While analysing the available data for 35 countries, focusing on several variables related to the COVID-19 pandemic and its consequences in their article, ‘Women in power: Female leadership and public health outcomes during the COVID-19 pandemic,’ the authors found that countries governed by female leaders experienced ‘1.6-times fewer deaths per capita than their male-dominated counterparts.’ Furthermore, these countries were also much ‘more effective and rapid at flattening the epidemic’s curve, with lower peaks in daily deaths.’ A further analysis by the authors indicated that countries led by women leaders were ‘also those with the highest global standards in terms of social progress’ (Coscieme, et al., 2020).
Beyond the aforementioned study, scholarship on gender and leadership has on several instances reaffirmed that women and men leaders differ in terms of leadership style and organizational priorities. Research has consistently found that women leaders in contrast to their male counterparts tend to be more innovative and egalitarian in their view of firm strategy.
Furthermore, women leaders are also more likely to pursue innovate initiatives and less likely to conform to traditional practices (Glass, Cook, & Ingersoll, 2015). In a world whose common future (if things continue to go ahead as it is) would be an assortment of climate change induced conflicts, waves of pandemics, extreme weather events, and plummeting socio-economic indicators and unending humanitarian crises, listening to, acting by, and enabling voices of the marginalised becomes imperative. As women leaders are more likely to pursue innovate initiatives and less likely to conform to traditional practices, their involvement and role in participatory policy making for climate action becomes all the more imperative (Glass, Cook, & Ingersoll, 2015).
Beyond hard science and technological solutions to climate change impacts, we need to address the symptoms of the problem—the ones that continue to keep large sections of the society vulnerable. In chalking our way out of climate change impacts, it is time we start drawing our paths that cut through the social and ideological barriers to climate action.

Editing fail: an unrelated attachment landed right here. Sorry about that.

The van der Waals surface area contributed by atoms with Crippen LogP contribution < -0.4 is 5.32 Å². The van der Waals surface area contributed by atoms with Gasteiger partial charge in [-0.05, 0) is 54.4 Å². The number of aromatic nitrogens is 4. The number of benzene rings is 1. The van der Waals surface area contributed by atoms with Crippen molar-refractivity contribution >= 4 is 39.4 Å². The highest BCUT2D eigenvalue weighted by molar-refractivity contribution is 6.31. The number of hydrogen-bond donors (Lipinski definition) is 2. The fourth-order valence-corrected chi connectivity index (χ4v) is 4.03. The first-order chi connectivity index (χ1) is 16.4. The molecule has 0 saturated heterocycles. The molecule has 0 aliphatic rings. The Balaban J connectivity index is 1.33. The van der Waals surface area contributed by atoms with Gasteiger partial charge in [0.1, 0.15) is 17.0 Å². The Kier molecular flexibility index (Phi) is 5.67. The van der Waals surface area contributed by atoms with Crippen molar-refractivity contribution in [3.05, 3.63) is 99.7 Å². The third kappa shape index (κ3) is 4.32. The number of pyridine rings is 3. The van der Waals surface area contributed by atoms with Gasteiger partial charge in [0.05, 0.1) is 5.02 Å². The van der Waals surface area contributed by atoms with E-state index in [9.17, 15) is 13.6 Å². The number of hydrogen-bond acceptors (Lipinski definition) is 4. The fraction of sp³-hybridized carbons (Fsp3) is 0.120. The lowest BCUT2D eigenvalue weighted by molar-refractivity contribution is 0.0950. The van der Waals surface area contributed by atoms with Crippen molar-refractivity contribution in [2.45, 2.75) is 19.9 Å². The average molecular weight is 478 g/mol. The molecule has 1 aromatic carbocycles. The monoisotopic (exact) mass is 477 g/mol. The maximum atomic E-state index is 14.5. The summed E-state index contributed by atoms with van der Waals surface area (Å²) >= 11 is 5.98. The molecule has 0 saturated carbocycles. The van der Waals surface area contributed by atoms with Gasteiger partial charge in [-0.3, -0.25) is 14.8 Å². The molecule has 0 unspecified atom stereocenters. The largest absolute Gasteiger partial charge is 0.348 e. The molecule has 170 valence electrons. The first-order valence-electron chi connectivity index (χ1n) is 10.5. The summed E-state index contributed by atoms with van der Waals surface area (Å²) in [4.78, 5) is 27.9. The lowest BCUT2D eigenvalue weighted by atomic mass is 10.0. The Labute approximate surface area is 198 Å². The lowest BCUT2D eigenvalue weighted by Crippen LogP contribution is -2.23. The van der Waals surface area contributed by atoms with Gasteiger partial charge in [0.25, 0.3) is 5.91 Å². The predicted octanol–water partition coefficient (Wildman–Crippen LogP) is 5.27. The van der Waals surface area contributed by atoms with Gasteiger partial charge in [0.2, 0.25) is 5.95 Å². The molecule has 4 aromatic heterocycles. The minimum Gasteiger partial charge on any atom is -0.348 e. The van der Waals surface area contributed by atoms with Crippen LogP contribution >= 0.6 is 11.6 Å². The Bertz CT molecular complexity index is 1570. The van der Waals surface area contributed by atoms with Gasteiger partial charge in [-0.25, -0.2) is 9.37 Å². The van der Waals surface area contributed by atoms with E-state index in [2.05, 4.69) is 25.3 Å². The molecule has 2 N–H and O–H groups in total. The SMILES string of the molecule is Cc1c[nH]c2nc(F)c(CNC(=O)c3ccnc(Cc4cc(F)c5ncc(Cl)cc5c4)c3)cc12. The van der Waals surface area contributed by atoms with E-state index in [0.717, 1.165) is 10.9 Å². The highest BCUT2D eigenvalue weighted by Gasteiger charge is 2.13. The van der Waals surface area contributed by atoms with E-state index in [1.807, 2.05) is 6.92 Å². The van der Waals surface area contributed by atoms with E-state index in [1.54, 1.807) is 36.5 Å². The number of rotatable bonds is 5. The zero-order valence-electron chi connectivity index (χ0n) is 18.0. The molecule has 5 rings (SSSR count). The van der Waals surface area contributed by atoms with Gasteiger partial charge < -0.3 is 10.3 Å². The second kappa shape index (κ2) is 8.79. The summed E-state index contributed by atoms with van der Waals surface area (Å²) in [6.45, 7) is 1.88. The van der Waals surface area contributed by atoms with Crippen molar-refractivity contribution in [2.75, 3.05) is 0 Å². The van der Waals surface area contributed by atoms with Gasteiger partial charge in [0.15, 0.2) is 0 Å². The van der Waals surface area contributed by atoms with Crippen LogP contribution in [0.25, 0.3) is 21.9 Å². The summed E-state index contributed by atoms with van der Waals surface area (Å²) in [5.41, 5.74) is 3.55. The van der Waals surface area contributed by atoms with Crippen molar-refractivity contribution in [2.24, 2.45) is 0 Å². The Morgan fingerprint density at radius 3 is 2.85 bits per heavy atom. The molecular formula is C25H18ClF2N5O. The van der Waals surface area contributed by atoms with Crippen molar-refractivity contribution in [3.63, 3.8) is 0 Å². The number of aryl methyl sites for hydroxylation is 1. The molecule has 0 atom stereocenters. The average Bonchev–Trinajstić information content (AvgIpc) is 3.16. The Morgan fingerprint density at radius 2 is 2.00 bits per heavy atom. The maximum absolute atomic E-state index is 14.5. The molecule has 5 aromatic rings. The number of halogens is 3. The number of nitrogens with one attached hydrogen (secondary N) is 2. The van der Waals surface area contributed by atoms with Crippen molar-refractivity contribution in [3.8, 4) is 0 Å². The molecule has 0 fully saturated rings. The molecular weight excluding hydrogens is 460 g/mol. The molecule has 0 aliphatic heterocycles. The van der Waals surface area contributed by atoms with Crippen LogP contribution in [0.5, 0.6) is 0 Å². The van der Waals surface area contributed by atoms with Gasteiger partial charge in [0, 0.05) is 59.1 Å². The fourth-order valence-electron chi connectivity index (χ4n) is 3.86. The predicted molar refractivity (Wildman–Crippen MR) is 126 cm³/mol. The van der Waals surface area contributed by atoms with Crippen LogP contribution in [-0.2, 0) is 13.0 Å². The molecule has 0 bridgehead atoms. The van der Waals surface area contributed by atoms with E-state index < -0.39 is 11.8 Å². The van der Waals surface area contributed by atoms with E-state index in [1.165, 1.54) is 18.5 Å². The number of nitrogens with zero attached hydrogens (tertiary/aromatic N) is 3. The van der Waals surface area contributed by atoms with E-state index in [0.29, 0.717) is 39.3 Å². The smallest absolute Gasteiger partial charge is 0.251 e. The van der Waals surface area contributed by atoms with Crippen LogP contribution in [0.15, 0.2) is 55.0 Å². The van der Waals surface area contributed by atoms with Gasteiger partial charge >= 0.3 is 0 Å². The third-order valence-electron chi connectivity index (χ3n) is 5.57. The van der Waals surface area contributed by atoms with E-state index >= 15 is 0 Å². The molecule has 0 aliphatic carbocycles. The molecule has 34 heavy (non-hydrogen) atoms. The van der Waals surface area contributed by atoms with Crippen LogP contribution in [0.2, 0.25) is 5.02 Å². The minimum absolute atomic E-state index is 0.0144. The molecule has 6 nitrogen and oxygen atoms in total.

IPCC findings suggest that communities and sections of the society that are already vulnerable will experience the worst impacts of climate change (Osman-Elasha, n.d.). The pandemic has already shown the disproportionate impacts that it had on women and vulnerable groups. Given that climate change is a threat of an entirely different scale not much imaginative capacity is needed to fathom the impacts it will have on marginalised communities.
In her essay ‘Ecofeminism and Climate Change’, Greta Gaard highlights that women (and upon extrapolation, other marginalised communities) are not intrinsic victims of the impacts of climate change but rather manufactured victims of the systematic “inequities produced through gendered social roles, discrimination and poverty” (Gaard, 2015). Thus, to draw them out of climate change induced vulnerability, warrants collaborative governance, policy, and decision making guided by principles of collective wellbeing, such as the successful case of women leaders handling the COVID crisis.
However, beneath this doom and gloom is a sense of positivity and a way forward. With more and more women taking up leadership roles, there has been an evident shift in communication and representation of voices from the margins. Women leaders like Greta Thunberg, Sheikh Hasina, Jacinda Ardern and many more have been working to leverage their positions to bring to the forefront long existing problems that lie in the intersection between gender discrimination and impacts of climate change.